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Clim Change. 2018 Oct;150(3-4):391-402. doi: 10.1007/s10584-018-2274-3. Epub 2018 Sep 13.

Temperature-related mortality impacts under and beyond Paris Agreement climate change scenarios.

Author information

1
Department of Public Health, Environments and Society, London School of Hygiene & Tropical Medicine, Keppel St, Bloomsbury, London WC1E 7HT, UK.
2
Department of Epidemiology and Preventive Medicine, School of Public Health and Preventive Medicine, Monash University, 99 Commercial Road, Melbourne, VIC 3004, Australia.
3
Division of Epidemiology and Biostatistics, School of Population Health, University of Queensland, St Lucia, Brisbane, QLD 4072, Australia.
4
Potsdam Institute for Climate Impact Research, Telegrafenberg, 14473 Potsdam, Germany.
5
Universidad Pablo de Olavide, Carretera de Utrera, 41013 Sevilla, Spain.
6
Climate Analytics, Ritterstraße 3, 10969 Berlin, Germany.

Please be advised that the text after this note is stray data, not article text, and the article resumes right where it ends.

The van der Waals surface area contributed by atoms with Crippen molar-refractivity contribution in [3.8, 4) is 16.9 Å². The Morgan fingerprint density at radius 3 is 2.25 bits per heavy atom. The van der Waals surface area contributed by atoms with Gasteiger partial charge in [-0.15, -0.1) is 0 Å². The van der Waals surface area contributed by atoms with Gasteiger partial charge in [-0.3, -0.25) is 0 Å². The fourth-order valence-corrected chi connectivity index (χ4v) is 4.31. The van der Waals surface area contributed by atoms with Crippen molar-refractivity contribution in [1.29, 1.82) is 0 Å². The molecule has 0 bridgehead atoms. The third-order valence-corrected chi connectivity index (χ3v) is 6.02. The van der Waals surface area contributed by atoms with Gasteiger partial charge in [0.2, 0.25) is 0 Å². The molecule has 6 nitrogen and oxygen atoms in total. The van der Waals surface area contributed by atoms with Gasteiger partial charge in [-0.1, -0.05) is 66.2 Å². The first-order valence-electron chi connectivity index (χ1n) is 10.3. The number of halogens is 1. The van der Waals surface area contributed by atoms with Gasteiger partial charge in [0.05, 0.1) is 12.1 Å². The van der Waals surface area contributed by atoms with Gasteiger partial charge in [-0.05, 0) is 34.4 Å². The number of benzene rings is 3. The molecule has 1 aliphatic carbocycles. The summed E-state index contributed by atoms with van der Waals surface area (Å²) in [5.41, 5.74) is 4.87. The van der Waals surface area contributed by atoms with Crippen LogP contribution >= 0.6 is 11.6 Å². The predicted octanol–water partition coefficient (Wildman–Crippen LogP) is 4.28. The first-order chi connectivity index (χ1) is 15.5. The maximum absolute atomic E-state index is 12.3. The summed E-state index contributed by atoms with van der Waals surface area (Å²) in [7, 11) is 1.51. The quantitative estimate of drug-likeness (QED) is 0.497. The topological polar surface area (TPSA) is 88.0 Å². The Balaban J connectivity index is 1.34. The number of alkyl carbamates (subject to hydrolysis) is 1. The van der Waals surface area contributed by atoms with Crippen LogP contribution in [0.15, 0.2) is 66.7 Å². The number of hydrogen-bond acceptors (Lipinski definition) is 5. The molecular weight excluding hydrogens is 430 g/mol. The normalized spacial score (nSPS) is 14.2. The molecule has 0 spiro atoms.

7
School of Geographical Sciences, University of Bristol, University Road, Bristol BS8 1SS, UK.
8
School of Public Health and Institute of Environment and Human Health, Anhui Medical University, Meishan Road, Hefei 81 230032, China.
9
Shanghai Children's Medical Centre, Shanghai Jiao-Tong University, 1678 Dongfang Rd, Shanghai 200127, China.
10
School of Public Health and Social Work, Queensland University of Technology, 2 George St, Brisbane City, QLD 4000, Australia.
11
Institute of Advanced Studies, University of São Paulo, Rua Praça do Relógio, 109, Building K, 5th floor, Cidade Universitária, ZC, São Paulo, São Paulo 05508-970, Brazil.
12
School of Epidemiology and Public Health, University of Ottawa, 600 Peter Morand Crescent, Ottawa K1G 5Z3, Canada.
13
Healthy Environments and Consumer Safety Branch, Health Canada, Ottawa, Canada.
14